KSN - Vol 13, No 2 - Figure 3

Figure 3 (lower left)-Fire Clock. Candles with evenly-spaced rings were burned day and night. When the candle burned from one ring to another a unit of time had passed.

KSN - Vol 13, No 2 - Figure 4

Figure 4 (lower right)-Sand Clock or Hour Glass. Sand flowed through a small opening between the bowls. The glass was turned over to mark the beginning of a new timing period. The hour gloss or sand clock was commonly used to measure short periods of time.

Sidereal day - the time required for a point on earth to complete two successive passages in relation to any star other than the sun: 23 hours, 56 minutes, 4.09 seconds.

Solar day - the average time interval from midnight to midnight: also called the natural day: 24 hours.

Anomalistic month - one revolution of the moon, measured from one perigee (point in the orbit of the moon nearest the earth) to the next: 27 days, 13 hours, 18 minutes, 33.2 seconds.

Draconitic month - the time interval be¬tween two nodes (points where the orbit of the moon intersects the plane of the earth's orbit) of the moon 's orbit; also called the nodical month: 27 days, 5 hours, 5 minutes, 36 seconds.

Lunar month - the time required for the moon to complete one revolution around the earth, measured from the passing of two similar phases of the moon; also called the synodic month: 29 days, 12 hours, 44 minutes, 2.9 seconds.

Sidereal month - the time required for one revolution of the moon about the earth, measured by two successive passages of the moon past a selected star: 27 days, 7 hours, 43 minutes 12 seconds.

Anomalistic year - one revolution of the earth, measured from one perihelion (point in the orbit of the earth nearest the sun) to the next: 365 days, 6 hours, 13 minutes, 53 seconds.

Astronomical year - the time required for one complete revolution of the earth around the sun, as reckoned from two successive passages of a point on earth relative to the Vernal Equinox; also called the tropical year: 365 days, 5 hours, 48 minutes, 45.51 seconds.

Eclipse year - the time interval between two successive conjunctions of the sun with nodes of the moon's orbit: 365 days, 14 hours, 52 minutes, 53 seconds.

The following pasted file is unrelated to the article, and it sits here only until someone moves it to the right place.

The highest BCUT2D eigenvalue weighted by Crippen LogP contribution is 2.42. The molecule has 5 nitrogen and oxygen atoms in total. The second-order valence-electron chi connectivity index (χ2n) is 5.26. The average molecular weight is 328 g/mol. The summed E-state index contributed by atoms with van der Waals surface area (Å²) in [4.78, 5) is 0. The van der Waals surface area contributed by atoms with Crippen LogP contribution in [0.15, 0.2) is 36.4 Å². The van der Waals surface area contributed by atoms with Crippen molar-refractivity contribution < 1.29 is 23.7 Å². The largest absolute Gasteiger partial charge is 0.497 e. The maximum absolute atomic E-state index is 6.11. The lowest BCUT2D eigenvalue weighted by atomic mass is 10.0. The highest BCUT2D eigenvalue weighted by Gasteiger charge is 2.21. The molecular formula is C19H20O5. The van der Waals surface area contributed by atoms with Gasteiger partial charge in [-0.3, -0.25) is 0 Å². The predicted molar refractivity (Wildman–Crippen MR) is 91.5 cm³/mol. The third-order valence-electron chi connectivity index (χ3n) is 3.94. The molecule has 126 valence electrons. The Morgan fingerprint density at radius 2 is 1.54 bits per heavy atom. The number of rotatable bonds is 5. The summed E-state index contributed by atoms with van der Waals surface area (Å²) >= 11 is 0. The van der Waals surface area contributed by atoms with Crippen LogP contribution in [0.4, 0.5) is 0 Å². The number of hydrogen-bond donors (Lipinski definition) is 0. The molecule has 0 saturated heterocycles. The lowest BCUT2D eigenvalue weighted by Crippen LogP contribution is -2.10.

Leap year - the special year of 366 days; which comes every fourth year, resulting from the fact that the common year of 365 days is about one fourth day shorter than the astronomical year.

Sidereal year - the time required for one complete revolution of the earth around the sun, relative to a selected star: 365 days, 6 hours, 9 minutes, 9.54 seconds.


The calendar is a system of fixing the divisions of time (years, months, weeks, days) for the observance of religious events and the conduct of civil affairs. The calendar is based on the cycle of the seasons and the recurrent phases of the moon. The common year and the astronomical year do not coincide exactly in length, and this causes discrepancy in the calendar.

The Assyrians, ancient Greeks, and Romans developed calendars based on the common year of 365 days, and when the calendars went out of step with the cycle of the sea¬sons, they inserted an extra month.

By the time Julius Caesar came into power, January fell in the autumn. In 45 B.C., Caesar reformed the calendar and established the Roman year of 365 1/4 days. With three years of 365 days and a leap year of 366 days every four years, this calendar compensates for the fraction of a day. But the fraction is not exactly one fourth of a day; the actual difference is 5 hours, 48 minutes, 45.51 seconds; so a leap year every four years is too many.

The difference between the Julian calendar and the solar year amounted to ten days by 1582. In effort to keep the seasons in the proper place, Pope Gregory XII dropped ten days from the calendar and modified the leap year system to allow for 97, rather than 100 leap years every four centuries.

Several other calendars besides the widely accepted Gregorian calendar, are in use. The Eastern Orthodox Church still used the Julian calendar; the Jewish calendar is a combination of the lunar-solar systems, and the Moslem calendar of Hegira is still in use.

Calendar reform, suggested primarily to provide a system whereby dates can be stabilized from year to year and can be memorized, is under study by the United Nations. Sponsored by the World Calendar Association, this method is based upon the division of the year in four equal quarters', with the first month in each quarter having 31 days and the remaining two having 30 days. The 365th, or "year-end" day is to be inserted between December 30 and January 1. In leap years an extra day, World Day, is interposed after June 30. To date support for the reform has not been sufficient to insure its accomplishment. (Figure 5)

KSN - Vol 13, No 2 - Figure 5

Figure 5. The proposed world calendar provides for four equal quarters of 91 days each, plus a year-end day not counted in any quarter. In the present calendar the first quarter has 90 days (91 in leap year), the second has 91, and the third and fourth have 92 each. All holidays and special dates would come on the same day of the week and of the month each year.

KSN - Vol 13, No 2 - Figure 6